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Smart doorbell startup Ring has raised a further $61.2 million in a series C round led by Kleiner Perkins Caufield & Byers, with participation from existing investor Sir Richard Branson.
VentureBeat first discovered Ring back in 2013 when the startup was known as Doorbot — which was basically a doorbell equipped with a Wi-Fi-connected camera. In the intervening months, the Santa Monica-headquartered company has rebranded and developed new technology and products such as Ring Chime, motion-detection smarts, and a cloud-based video storage hub.
Today’s funding, which comes a little more than 6 months after Branson led a $28 million round into Ring, is accompanied by the launch of a brand new product — Video Doorbell Pro, pitched as a “premium, compact Wi-Fi video doorbell.”
At $250, the company’s latest security device comes in at $50 more expensive than its existing video doorbell, but it promises a smaller form factor, a sleeker design, and “highly configurable motion-detection zones,” the company said.
But the basic premise remains the same: When someone rings your doorbell and you’re not at home (or simply can’t be bothered answering the door), Ring calls your phone so you can see who’s at the door and talk directly to them. While it is partly designed to deter would-be thieves from “checking” if anyone’s home, it’s also useful for conversing with genuine visitors. With Ring, there’s always somebody at home.
The Internet of rings
With an extra $60 million in the kitty, Ring tells VentureBeat that it plans to expand its range of video doorbells and grow its international footprint. But with almost $100 million in funding since the company’s inception back in 2011, perhaps the bigger story here is that the much-hyped Internet of things (IoT) is directing venture capital’s investment compass and entrepreneurial creativity simultaneously.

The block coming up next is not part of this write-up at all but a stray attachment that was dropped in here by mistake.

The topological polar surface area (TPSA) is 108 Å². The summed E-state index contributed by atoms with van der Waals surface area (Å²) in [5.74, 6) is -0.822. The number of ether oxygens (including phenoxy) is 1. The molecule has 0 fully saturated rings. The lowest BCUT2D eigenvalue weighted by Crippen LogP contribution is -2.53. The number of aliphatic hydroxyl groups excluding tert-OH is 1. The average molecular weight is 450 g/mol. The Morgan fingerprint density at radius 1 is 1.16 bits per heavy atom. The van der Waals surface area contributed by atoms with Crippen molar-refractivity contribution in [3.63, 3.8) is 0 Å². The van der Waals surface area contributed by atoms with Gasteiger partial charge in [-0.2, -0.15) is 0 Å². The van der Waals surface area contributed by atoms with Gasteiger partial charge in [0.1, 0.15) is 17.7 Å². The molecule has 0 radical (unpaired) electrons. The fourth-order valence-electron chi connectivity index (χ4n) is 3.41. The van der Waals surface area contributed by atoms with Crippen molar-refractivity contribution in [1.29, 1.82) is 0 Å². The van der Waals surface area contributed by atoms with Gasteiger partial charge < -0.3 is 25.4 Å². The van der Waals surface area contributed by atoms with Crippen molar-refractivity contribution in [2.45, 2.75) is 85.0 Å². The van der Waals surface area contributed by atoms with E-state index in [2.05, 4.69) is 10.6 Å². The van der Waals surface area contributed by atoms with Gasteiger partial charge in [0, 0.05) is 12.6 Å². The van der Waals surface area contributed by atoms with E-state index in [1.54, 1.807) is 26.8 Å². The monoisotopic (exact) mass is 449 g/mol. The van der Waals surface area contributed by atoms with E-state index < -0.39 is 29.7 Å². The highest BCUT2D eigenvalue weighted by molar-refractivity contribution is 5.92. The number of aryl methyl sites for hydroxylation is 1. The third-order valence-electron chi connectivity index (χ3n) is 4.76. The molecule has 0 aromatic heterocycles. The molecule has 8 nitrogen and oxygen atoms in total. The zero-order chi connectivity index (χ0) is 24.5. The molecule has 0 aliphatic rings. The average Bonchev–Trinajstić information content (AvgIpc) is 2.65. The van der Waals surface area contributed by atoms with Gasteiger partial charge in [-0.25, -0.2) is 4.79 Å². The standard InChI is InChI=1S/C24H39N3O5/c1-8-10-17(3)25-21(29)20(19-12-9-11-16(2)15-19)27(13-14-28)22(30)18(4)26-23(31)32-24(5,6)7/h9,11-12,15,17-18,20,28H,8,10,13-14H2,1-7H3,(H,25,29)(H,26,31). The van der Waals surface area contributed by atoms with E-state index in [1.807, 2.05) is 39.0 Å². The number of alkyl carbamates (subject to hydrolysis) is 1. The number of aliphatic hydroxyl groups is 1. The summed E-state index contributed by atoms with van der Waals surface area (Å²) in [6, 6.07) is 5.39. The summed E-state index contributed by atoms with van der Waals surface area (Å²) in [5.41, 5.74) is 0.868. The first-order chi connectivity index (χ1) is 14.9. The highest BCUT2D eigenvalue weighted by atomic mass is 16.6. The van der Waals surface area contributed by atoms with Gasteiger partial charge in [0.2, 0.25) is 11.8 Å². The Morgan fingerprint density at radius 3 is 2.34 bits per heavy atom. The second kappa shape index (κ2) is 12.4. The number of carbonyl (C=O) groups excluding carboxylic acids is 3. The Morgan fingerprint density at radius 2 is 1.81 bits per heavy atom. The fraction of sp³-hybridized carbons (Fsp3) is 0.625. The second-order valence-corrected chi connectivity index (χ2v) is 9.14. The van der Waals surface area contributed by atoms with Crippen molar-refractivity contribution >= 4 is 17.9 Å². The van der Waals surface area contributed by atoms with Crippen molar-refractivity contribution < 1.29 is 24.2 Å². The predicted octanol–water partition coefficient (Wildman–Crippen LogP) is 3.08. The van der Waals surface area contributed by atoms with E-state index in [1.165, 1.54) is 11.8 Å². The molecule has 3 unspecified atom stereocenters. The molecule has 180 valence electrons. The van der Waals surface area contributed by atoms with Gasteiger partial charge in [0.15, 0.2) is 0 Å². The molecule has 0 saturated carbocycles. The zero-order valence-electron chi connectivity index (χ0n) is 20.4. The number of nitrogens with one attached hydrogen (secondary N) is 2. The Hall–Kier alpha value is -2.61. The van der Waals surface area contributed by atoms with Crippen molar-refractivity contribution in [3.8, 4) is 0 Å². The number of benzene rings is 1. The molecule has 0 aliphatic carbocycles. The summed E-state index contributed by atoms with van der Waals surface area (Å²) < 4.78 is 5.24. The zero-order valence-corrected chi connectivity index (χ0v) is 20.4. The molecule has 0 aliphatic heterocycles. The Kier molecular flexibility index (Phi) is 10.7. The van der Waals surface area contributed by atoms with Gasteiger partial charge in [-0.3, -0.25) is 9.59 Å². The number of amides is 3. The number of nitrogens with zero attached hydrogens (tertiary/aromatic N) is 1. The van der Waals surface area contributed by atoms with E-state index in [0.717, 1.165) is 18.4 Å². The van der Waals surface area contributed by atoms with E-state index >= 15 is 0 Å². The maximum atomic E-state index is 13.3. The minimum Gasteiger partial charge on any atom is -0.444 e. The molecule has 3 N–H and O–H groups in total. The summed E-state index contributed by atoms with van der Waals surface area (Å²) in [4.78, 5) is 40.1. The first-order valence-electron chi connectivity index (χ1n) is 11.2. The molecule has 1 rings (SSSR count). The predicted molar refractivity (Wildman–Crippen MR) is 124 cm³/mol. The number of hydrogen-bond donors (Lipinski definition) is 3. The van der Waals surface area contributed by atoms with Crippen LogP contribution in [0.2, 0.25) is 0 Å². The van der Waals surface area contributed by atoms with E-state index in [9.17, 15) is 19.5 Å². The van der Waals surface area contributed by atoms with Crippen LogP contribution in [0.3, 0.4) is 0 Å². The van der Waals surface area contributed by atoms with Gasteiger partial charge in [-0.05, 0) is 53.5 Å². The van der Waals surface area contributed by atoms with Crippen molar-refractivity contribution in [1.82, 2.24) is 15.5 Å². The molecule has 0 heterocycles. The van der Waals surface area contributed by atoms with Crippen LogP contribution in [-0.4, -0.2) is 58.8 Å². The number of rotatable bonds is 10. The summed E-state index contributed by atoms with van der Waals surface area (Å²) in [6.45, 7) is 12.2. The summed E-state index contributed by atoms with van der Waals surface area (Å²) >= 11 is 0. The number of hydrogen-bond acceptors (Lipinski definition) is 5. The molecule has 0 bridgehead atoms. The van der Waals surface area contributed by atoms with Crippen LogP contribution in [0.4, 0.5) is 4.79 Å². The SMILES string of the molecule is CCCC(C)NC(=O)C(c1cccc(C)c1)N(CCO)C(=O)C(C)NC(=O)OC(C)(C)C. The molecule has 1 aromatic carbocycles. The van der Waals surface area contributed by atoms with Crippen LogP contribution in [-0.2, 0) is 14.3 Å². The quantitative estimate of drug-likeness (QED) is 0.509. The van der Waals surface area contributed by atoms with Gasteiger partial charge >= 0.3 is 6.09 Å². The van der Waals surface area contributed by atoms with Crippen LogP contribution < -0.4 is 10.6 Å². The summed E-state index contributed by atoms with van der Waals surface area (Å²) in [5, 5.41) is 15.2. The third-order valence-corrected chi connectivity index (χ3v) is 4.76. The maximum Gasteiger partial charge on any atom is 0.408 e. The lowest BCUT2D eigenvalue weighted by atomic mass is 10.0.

Indeed, at CES this year Samsung unveiled a myriad of products, from smart fridges to giant video walls, while Microsoft is making a big IoT play with Windows 10 and Azure. Volvo also recently announced its plans to launch the first truly keyless cars, while Nokia unveiled a mammoth new IoT fund. Elsewhere, Microsoft, Intel, Samsung, and other tech giants launched an IoT standards group, and Google-owned Nest is going all-in on the smart home of the future.
While many IoT contraptions are gimmicky, a video doorbell that lets you “always be at home” is at the more useful end of the spectrum, which explains why the company has notched as much VC interest as it has. “Ring reimagined the doorbell so consumers could respond — using a smartphone — to someone at their front door from anyplace, anytime,” said Mary Meeker, a general partner at KPCB. “Jamie (Siminoff, Ring’s founder and CEO) and his team continue to improve the bell while rolling out new products that allow consumers to easily and cost-effectively monitor — and engage with — all areas around their homes. We believe Ring’s new approach to home security is mainstream and powerful.”
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